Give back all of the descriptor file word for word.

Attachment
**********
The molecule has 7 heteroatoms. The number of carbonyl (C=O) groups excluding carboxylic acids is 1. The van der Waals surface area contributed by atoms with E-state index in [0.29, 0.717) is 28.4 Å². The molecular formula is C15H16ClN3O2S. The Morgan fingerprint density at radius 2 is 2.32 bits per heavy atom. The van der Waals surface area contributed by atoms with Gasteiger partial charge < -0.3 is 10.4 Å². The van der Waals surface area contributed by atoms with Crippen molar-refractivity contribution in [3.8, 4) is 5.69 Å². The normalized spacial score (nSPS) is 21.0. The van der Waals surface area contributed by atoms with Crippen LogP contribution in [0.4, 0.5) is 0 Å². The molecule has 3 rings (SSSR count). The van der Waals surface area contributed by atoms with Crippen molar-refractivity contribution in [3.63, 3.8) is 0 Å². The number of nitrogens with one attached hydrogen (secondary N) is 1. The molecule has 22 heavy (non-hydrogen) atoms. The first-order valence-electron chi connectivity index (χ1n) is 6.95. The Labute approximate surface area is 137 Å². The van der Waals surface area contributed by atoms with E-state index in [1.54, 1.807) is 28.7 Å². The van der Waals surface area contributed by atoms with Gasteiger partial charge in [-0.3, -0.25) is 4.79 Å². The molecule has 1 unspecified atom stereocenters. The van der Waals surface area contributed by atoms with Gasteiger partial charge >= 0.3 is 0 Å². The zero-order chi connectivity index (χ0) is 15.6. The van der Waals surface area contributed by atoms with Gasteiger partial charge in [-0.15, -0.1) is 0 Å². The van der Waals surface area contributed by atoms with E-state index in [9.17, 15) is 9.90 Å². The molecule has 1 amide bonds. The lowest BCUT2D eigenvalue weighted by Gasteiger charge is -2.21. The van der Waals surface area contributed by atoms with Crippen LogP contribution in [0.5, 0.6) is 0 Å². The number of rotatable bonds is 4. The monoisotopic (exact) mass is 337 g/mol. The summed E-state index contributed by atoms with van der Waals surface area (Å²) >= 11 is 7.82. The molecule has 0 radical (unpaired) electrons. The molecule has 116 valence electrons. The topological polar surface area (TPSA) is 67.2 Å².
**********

The molecule has 7 heteroatoms. The number of carbonyl (C=O) groups excluding carboxylic acids is 1. The van der Waals surface area contributed by atoms with E-state index in [0.29, 0.717) is 28.4 Å². The molecular formula is C15H16ClN3O2S. The Morgan fingerprint density at radius 2 is 2.32 bits per heavy atom. The van der Waals surface area contributed by atoms with Gasteiger partial charge < -0.3 is 10.4 Å². The van der Waals surface area contributed by atoms with Crippen molar-refractivity contribution in [3.8, 4) is 5.69 Å². The normalized spacial score (nSPS) is 21.0. The van der Waals surface area contributed by atoms with Crippen LogP contribution in [0.4, 0.5) is 0 Å². The molecule has 3 rings (SSSR count). The van der Waals surface area contributed by atoms with Crippen molar-refractivity contribution in [3.63, 3.8) is 0 Å². The number of nitrogens with one attached hydrogen (secondary N) is 1. The molecule has 22 heavy (non-hydrogen) atoms. The first-order valence-electron chi connectivity index (χ1n) is 6.95. The Labute approximate surface area is 137 Å². The van der Waals surface area contributed by atoms with E-state index in [1.54, 1.807) is 28.7 Å². The van der Waals surface area contributed by atoms with Gasteiger partial charge in [-0.3, -0.25) is 4.79 Å². The molecule has 1 unspecified atom stereocenters. The van der Waals surface area contributed by atoms with Gasteiger partial charge >= 0.3 is 0 Å². The zero-order chi connectivity index (χ0) is 15.6. The van der Waals surface area contributed by atoms with Gasteiger partial charge in [-0.15, -0.1) is 0 Å². The van der Waals surface area contributed by atoms with E-state index in [9.17, 15) is 9.90 Å². The molecule has 1 amide bonds. The lowest BCUT2D eigenvalue weighted by Gasteiger charge is -2.21. The van der Waals surface area contributed by atoms with Crippen LogP contribution in [0.5, 0.6) is 0 Å². The number of rotatable bonds is 4. The monoisotopic (exact) mass is 337 g/mol. The summed E-state index contributed by atoms with van der Waals surface area (Å²) >= 11 is 7.82. The molecule has 0 radical (unpaired) electrons. The molecule has 116 valence electrons. The topological polar surface area (TPSA) is 67.2 Å².